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Who built the first computer?


The Atanasoff-Berry Computer at Durham Center, Iowa State University (CC-licensed image by Manop Campbell-Kelly’s September article on the origins of computing traces the history of machine computation from Charles Babbage, the 18th century British mathematician, through the 20th century. Yet according to many of our readers, we made a critical omission.

John Hauptman, a professor of physics at Iowa State University, writes:

The first person to build and operate an electronic digital computer was a physics professor, as correctly noted in your excellent article “Dr. Atanasoff’s Computer,” Scientific American, August 1988 [not online]. Atanasoff’s first computer was a 12-bit 2-word machine running at 60Hz wall-plug frequency and could add and subtract binary numbers stored in a regenerative memory using a logic unit built with seven triode tubes. This was 1937. There was no war, no Pearl Harbor, just a theoretical physicist trying to solve problems in quantum mechanics with his students at Iowa State College in Ames, Iowa.

Edward B. Watters of Newberg, Oregon, points to a legal decision that also calls into question the traditional story—namely, that the first digital computer was the ENIAC, a machine built in 1945 by J. Presper Eckert and John W. Mauchly of the Moore School of Electrical Engineering at the University of Pennsylvania:

In one of the longest cases, almost five years, in the history of the U.S. Federal Courts, Honeywell v. Sperry Rand , U.S. District Judge Earl R. Larson concluded in the verdict, published on October 19, 1973, that the Eckert and Mauchly patent for the ENIAC was invalid. Judge Larson declared that Eckert and Mauchly “did not themselves first invent the [ENIAC] automatic electronic digital computer, but instead derived that subject matter from one Dr. John Vincent Atanasoff.”

We asked Campbell-Kelly, a professor of computer science at the University of Warwick in England and the author (along with William Aspray) of Computer: A History of the Information Machine, for his views on the Atanasoff controversy. He replies:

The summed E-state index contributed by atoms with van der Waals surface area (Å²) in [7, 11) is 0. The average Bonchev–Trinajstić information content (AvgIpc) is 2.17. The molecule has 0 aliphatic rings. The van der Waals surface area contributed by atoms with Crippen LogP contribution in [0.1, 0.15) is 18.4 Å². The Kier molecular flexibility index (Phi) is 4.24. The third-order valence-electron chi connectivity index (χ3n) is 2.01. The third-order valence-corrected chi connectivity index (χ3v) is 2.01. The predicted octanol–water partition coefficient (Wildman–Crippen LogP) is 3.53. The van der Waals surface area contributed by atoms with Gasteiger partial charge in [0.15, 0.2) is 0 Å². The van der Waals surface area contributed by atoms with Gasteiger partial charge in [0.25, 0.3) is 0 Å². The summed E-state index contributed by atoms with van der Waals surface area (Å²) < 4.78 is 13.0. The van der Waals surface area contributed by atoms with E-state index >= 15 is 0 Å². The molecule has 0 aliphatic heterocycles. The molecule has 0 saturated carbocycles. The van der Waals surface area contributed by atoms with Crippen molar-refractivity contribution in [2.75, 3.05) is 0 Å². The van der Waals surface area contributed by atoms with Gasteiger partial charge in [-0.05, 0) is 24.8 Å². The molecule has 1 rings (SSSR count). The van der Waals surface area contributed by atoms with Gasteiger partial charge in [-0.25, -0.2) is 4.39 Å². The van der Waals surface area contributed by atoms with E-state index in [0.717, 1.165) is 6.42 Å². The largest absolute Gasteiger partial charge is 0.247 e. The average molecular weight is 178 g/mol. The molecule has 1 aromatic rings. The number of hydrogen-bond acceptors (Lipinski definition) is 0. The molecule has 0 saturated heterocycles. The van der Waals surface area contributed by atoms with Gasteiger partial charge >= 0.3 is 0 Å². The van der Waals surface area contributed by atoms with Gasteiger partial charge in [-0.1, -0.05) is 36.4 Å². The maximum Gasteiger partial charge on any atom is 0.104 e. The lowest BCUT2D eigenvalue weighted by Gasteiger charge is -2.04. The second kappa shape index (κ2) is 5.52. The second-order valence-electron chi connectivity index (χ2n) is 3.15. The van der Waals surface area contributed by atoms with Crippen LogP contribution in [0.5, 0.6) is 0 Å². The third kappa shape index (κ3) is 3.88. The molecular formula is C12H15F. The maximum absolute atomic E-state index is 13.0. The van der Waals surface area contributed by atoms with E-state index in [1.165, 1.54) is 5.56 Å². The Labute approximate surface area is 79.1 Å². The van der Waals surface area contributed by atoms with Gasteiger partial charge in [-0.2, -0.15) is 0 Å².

Computer historians are cautious about asserting priorities to inventors. I did not state that Eckert and Mauchly invented the electronic computer, but rather that they invented a particular computer, the ENIAC. I also said that “computing entered the electronic age with the ENIAC” which is true in the sense of a practical computing instrument of fairly broad application.

There were several electronic computing developments during World War II, both preceding and contemporaneous with the ENIAC, of which the Atanasoff machine was one—others included the NCR code-breaking machines, the Zuse Z4 computer in Germany, and the Colossus code breaking computer in the U.K. In a short article I could not acknowledge them all.

Atanasoff’s machine was a little-known computer that was restricted to a narrow class of problem, was not programmable, and was never fully functional. Atanasoff discontinued development in 1942. The Atanasoff computer was virtually unknown until 1971 when it was uncovered in a patent suit brought by Honeywell against Sperry Rand to invalidate the ENIAC patent. During the trial it was revealed that Mauchly had visited Atanasoff and saw his computer in June 1941. What he learned from this visit cannot be known, but the design of the ENIAC bore no resemblance to the Atanasoff computer. Mauchly himself claimed that he took away “no ideas whatsoever.” Although the judge gave priority of invention to Atanasoff, this was a legal judgment that surprised many historians.

In the article, Campbell-Kelly goes on to emphasize that the most important innovation—and one generally overlooked by casual observers—was the development of the stored-program computer concept by John von Neumann and collaborators in 1945. He writes that “this layout, or architecture, makes it possible to change the computer’s program without altering the physical structure of the machine. Moreover, a program could manipulate its own instructions. This feature … would confer a powerful flexibility that forms the very heart of computer science.”

What do you think? Should Eckert and Mauchly continue to receive credit for inventing the first electronic computer? Or Atanasoff? Or have von Neumann’s contributions to computing theory been overlooked in favor of less important but more tangible physical machines?


The views expressed are those of the author and are not necessarily those of Scientific American.

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